‘A boy’s best friend is his mother.‘
– Norman Bates, from the film ‘Psycho’, 1960.
Our mothers have an enormous influence upon how we view ourselves and the value that we place upon ourselves. Indeed, during our early development, the quality of our interactions with our mothers actually shapes the neural circuits in our brains. These same circuits in turn affect our ability to control our own emotions as well as how we interpret the feelings and thoughts of others.
Whilst young children form many other relationships (eg with other relations, friends of the family etc) their relationship with their mother is the most critical. The way in which the mother and child interact on an emotional level creates the fundamental sense of being someone with feelings who can communicate those feelings to others.
Ideally, of course, the relationship the mother has with the child should be consistently attentive, supportive and comforting. But what happens if this way of interacting breaks down, or never materializes in the first place? If, when we are young, our mother fails to be attentive and supportive, we may infer from this that it must be that we are in some way ‘bad’ and, therefore, we can easily come to believe that we cannot be worthy of proper attention.
If our mother perhaps resents us and the ‘burden’ (as she sees it) we place on her when young she may become frequently angry and excessively punishing towards us. This, in turn, can lead us to become hyperalert and hypervigilant; intensely wary, for example, about slight changes in our mother’s expression and whether or not it may signal we are in danger.
it is then possible that we carry this hypersensitivity into adult life, constantly trying to ‘read’ others and detect signs of hostility towards us in their body language, intonation, facial expressions etc – a kind of social paranoia. This can cause enormous difficulties with our adult relationships.
Humans remain immature (ie as babies and children) far longer than any other primate. One of the main reasons for this is our need to learn how to interact effectively with others, and, critically, to learn how others respond to us.
If our mother is constantly responding to us in a dysfunctional way and is not properly attuned to our needs, the potential effects are very damaging. Indeed, studies now show that the child’s brain development can be harmed, leading to an impaired ability to control, manage and identify his/her emotions.
As a result, we can find that we are constantly overwhelmed by feelings like anger, anxiety and fear whilst lacking the ability to calm ourselves down or to ‘self-soothe.’ Our inability to control our emotions, stemming from an unhealthy early relationship with our mothers, also lead to major difficulties controlling our impulses, achieving goals and in decision making.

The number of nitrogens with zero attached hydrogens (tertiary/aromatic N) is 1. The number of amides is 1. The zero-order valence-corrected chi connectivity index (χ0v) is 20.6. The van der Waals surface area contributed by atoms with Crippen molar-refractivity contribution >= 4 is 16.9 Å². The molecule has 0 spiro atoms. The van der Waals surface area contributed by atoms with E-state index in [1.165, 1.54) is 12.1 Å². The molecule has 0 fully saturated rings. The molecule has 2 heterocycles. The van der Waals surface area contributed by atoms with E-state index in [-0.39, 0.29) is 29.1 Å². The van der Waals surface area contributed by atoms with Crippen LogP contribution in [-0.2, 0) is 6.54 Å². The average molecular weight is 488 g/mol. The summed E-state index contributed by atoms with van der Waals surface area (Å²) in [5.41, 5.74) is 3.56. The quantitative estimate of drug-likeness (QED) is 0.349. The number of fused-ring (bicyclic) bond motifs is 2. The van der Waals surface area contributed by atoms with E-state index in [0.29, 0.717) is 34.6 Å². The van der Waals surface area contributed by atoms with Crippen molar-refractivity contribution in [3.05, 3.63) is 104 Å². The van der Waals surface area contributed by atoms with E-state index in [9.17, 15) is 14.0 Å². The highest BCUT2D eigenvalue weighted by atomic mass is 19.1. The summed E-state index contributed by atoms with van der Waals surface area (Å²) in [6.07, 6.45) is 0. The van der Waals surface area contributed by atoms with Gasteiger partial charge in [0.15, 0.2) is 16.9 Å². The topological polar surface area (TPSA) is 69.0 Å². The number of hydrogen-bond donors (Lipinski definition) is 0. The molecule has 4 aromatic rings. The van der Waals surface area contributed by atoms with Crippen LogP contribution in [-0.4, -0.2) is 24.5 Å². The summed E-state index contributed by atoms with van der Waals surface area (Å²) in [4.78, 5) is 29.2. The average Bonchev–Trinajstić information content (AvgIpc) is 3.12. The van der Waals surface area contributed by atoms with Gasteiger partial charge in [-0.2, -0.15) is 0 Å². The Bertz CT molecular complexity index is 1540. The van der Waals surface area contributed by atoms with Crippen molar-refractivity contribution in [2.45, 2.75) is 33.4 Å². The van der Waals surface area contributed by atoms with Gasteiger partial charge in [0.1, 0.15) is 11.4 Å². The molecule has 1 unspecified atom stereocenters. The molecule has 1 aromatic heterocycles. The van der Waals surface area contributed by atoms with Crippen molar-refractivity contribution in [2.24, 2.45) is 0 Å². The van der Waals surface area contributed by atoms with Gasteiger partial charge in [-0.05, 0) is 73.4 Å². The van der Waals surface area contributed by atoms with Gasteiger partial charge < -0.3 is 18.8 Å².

It is now clear that the young child who is not properly emotionally nurtured can suffer as much psychological damage as the child who is physically abused. The child’s brain’s biochemical makeup becomes harmful to his/her modes of behaviour and emotional experience. Growth of the neural circuits which protect against day-to-day stress is disrupted.
Contrary to the popular opinion of some, early stress in a person’s life does not ‘toughen them up’ – it makes them far more vulnerable to stress later on in life. As adults, because they have been deprived of the ability to naturally regulate their own intense and overwhelming responses to stress, they are likely to turn to unhealthy coping mechanisms such as smoking, drinking excessive amounts of alcohol, or taking illicit drugs.
THE MOTHER WHO FOCUSES ON OWN NEEDS AT CHILD’S EXPENSE :
When a mother is habitually focusing on her own needs at the expense of the child’s, the child may start to have highly emotionally charged arguments with her in an unconscious attempt to gain the attention and understanding that he or she so desperately needs.
Furthermore, the child needs to attempt to master an impossible balancing act: s/he must try to maintain a sense of the value of his/her own needs, whilst maintaining a strong relationship with the mother.
If she feels powerless, she may try to control her child by frightening him/her, to give her the feeling she does have some power after all and is therefore not entirely impotent.
If she cannot cope with her own emotions and feelings, she may turn the child into her caregiver, thus reversing normal roles.
The particular type of interpersonal dysfunction which existed between the mother and the child will directly influence how the child’s social brain develops which, in turn, will largely dictate his/her social expectations and interpretations once s/he is an adult, as well as how s/he thinks, feels and reacts in connection to social interaction and interpersonal relationships.
David Hosier BSc Hons; MSc; PGDE(FAHE).